BH-1800.1500-200

    Family Crisis Shelters

    BH-1800.1500-200

    Programs that provide temporary emergency shelter for certain members of or entire families who are involved in or at risk for child abuse or neglect. Such facilities usually provide in-house individual, group and family counseling and the full range of other secondary services that are related to child abuse including referral to appropriate resources.
  • Family Violence Prevention (3)
    FN-1500.1900

    Family Violence Prevention

    FN-1500.1900

    Programs that attempt to reduce the incidence of child abuse, elder abuse and spouse abuse in family settings through a variety of educational interventions which may focus on children of various ages, parents, people who work with families and/or the community at large.
  • Food Pantries (23)
    BD-1800.2000

    Food Pantries

    BD-1800.2000

    Programs that acquire food products through donations, canned food drives, food bank programs or direct purchase and distribute the food to people who are in emergency situations. Some pantries deliver food to people whose disabilities or illnesses make it difficult for them to leave home.
  • Food Stamps/SNAP (30)
    NL-6000.2000

    Food Stamps/SNAP

    NL-6000.2000

    A federally-funded program administered locally by the county or the state that enables low-income and indigent households to obtain an electronic benefit transfer (EBT) card similar to a bank debit card which can be used in most grocery stores to purchase food. Approved households are entitled to purchase a designated amount of food utilizing their cards based on net income and household size. Benefits are generally available in an EBT account within 30 days from the date an application was filed. Expedited food stamps are available within seven days for people who are in an emergency situation and whose income and spendable resources for that month are within specified limits.
  • Food Stamps/SNAP Applications (24)
    NL-6000.2000-220

    Food Stamps/SNAP Applications

    NL-6000.2000-220

    County or state offices that accept Food Stamp applications, determine eligibility for the Food Stamp program and allotments, and issue Food Stamp EBT cards which are presented at the grocery checkout counter when purchasing food. Certified households receive their EBT card and instructions for setting up a PIN number within 30 days of the date their application was filed. Expedited food stamps are available within seven days for people who are in an emergency situation and whose income and spendable resources for that month are within specified limits. Also included are other programs that help people prepare and file Food Stamp/SNAP applications and/or are authorized to do eligibility determinations for the program.
  • General Crisis Intervention Hotlines (13)
    RP-1500.1400-250

    General Crisis Intervention Hotlines

    RP-1500.1400-250

    Programs that provide immediate assistance for people who are emotionally distressed with the objective of defusing the crisis, ensuring the person's safety and helping the person to take the next immediate steps toward resolving the problem. General crisis intervention hotlines are available to anyone who is experiencing a crisis rather than focusing people with particular types of problems such as domestic violence or child abuse. Hotline staff are generally available via the telephone, email, live chat, texting and/or instant message (IM).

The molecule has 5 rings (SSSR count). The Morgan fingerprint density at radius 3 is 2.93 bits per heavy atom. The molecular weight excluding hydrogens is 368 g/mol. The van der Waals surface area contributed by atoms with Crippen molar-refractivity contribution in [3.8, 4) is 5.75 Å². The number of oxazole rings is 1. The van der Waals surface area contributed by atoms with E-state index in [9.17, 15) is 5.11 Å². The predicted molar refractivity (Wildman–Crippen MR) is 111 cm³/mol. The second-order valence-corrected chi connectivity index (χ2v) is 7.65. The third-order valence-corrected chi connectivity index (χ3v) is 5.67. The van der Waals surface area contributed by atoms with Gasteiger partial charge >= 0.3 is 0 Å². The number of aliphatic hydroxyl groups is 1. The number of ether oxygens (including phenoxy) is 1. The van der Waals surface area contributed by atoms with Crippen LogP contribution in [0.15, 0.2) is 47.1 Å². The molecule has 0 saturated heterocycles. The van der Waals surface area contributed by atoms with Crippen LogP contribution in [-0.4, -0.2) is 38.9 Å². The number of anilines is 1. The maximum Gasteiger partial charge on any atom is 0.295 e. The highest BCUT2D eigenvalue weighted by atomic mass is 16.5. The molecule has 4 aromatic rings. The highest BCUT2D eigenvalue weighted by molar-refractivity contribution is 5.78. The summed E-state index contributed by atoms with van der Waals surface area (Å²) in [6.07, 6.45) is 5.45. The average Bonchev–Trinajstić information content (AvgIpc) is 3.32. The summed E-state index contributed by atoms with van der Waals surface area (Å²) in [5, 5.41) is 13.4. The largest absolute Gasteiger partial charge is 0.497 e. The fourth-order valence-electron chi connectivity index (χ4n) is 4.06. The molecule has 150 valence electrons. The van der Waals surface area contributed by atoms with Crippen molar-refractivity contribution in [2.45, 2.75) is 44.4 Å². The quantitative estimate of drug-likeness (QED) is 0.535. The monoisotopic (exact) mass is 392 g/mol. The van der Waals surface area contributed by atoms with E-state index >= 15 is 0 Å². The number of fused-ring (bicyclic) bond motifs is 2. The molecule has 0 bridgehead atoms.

• Homeless Drop In Centers (3)
    BH-1800.3500

    Homeless Drop In Centers

    BH-1800.3500

    Centers where homeless people can spend time during the day or evening. Services may include counseling and/or medication monitoring on a formal or informal basis; personal hygiene supplies; facilities for showering, shaving, napping, laundering clothes, making necessary telephone calls or attending to other personal needs; and other basic supportive services. Some centers may also provide meals or facilities for cooking. Programs that focus on homeless youth may provide case management, living skills training, family reunification assistance, classes and other educational supports, pre-employment training, health education (including HIV prevention), help in obtaining valid ID and other services that help youth successfully exit street life and transition to independent living.
  • Housing/Shelter (325)
    BH

    Housing/Shelter

    BH

    Programs that seek to meet the basic shelter needs of the community by providing temporary shelter for people who are in emergency situations, home improvement programs, housing location assistance and a variety of housing alternatives.
  • In Person Crisis Intervention (4)
    RP-1500.3300

    In Person Crisis Intervention

    RP-1500.3300

    Programs that provide an opportunity for people who are emotionally distressed and/or for their significant others to meet face-to-face with someone who has been trained to assess and resolve the immediate crisis, if possible, and to link the person with appropriate resources for ongoing assistance.
  • Involuntary Psychiatric Intervention (2)
    RP-1500.3400

    Involuntary Psychiatric Intervention

    RP-1500.3400

    Programs that provide a mechanism for mobile emergency response in situations where an individual's mental or emotional condition results in behavior which constitutes an imminent danger to him or herself or to another and the person is unwilling to seek voluntary treatment. The program conducts an immediate assessment of the psychological condition and functioning of the individual and can issue an order which authorizes involuntary hospitalization for a specified period of time for the purposes of observation and treatment. A request for intervention can be made by family members, community residents and/or community agencies.